is is going to sound really boring but I would have to say, FSL Lyons’ Ireland Since the Famine. Our history teacher at Newpark Comprehensive, James Ryan, got us to read that rather than the simpli ed course book. It was, is, a beautifully written book and made you think about history in a di erent way than if you had just stuck with the textbook. It in uenced the direction I took in life and showed all of us in the class that we could go beyond the super cial level of history that was being taught at the time. Having said that I only got a C in my Leaving Cert in History and that still rankles.
Probably Laurence Rees’ Nazis: A Warning from History (1997). ere was one moment in that which stood out for me. A woman, asked what it was like to live in Germany under the Nazis, said that it was terrible and shocking and so on. en the programme-makers produced a letter which she had written to the Nazis denouncing her neighbour. It was just one of those moments where the pretence and denial of what people had done under that regime was stripped away and she was faced with what she had done. at was a powerful piece of TV.
The living person I most admire
Bruce Springsteen, as a performer and artist and a force for good, if that doesn’t sound too pretentious. He was once referred to as a “true American hero”. I don’t know if he is a hero but he is someone who believes that the arc of history bends towards justice. In his own way, I believe that he tries to do his best to live up to that and help it along.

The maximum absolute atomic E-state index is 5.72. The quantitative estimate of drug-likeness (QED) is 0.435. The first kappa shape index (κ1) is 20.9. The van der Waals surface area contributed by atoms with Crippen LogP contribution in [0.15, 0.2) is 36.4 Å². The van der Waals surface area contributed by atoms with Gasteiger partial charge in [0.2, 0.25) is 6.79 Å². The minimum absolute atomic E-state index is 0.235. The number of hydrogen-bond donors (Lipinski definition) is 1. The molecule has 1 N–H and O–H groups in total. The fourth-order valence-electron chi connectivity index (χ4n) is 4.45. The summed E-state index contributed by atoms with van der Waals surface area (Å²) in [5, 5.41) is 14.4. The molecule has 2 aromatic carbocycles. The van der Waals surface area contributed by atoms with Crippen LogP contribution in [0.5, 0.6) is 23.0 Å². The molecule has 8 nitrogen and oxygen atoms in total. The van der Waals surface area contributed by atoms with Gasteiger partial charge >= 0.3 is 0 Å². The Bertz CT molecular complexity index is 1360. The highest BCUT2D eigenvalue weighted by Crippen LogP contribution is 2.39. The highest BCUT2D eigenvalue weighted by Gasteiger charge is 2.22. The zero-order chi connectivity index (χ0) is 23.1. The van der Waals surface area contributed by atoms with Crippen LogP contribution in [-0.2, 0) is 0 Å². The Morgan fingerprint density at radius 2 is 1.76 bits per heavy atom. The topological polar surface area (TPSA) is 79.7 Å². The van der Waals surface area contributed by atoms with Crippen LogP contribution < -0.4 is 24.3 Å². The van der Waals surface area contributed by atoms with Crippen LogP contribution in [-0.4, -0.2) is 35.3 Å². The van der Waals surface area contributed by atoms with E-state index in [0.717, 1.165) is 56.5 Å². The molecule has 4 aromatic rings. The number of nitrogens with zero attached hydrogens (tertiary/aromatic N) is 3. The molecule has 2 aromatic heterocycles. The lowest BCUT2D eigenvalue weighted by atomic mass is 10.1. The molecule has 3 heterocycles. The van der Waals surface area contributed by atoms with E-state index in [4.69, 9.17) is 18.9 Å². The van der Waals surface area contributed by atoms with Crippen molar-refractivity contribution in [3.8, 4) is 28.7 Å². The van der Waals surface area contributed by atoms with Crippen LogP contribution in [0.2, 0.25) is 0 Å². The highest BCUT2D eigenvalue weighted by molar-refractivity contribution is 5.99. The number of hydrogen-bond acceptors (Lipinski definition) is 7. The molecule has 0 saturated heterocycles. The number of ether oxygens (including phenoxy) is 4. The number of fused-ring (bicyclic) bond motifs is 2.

The most expensive item of clothing I ever bought
When I was a student working in London I bought a leather blouson jacket of which I was inordinately proud. I can’t recall how much it cost exactly but it was a signi cant portion of the money I saved for the summer.
I really loved that jacket, Anne-Marie not so much. So the jacket was eventually consigned to the back of the wardrobe and hasn’t been seen in years.
My greatest extravagance
e tickets for Bruce Springsteen on Broadway when Anne-Marie brought me to New York for my 50th birthday last December. I’ve spent so much on Springsteen down the years that I reckon he owes me a fortune now.
The piece of technology
My favourite piece of technology would have to be my MP3 player. It is a Microso Zoom which is on its last legs, an ancient thing, but it has every piece of music I ever owned. I’d be lost without it.
De Valera: Rule by David McCullagh is published by Gill
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This Week, Sunday, RTÉ Radio 1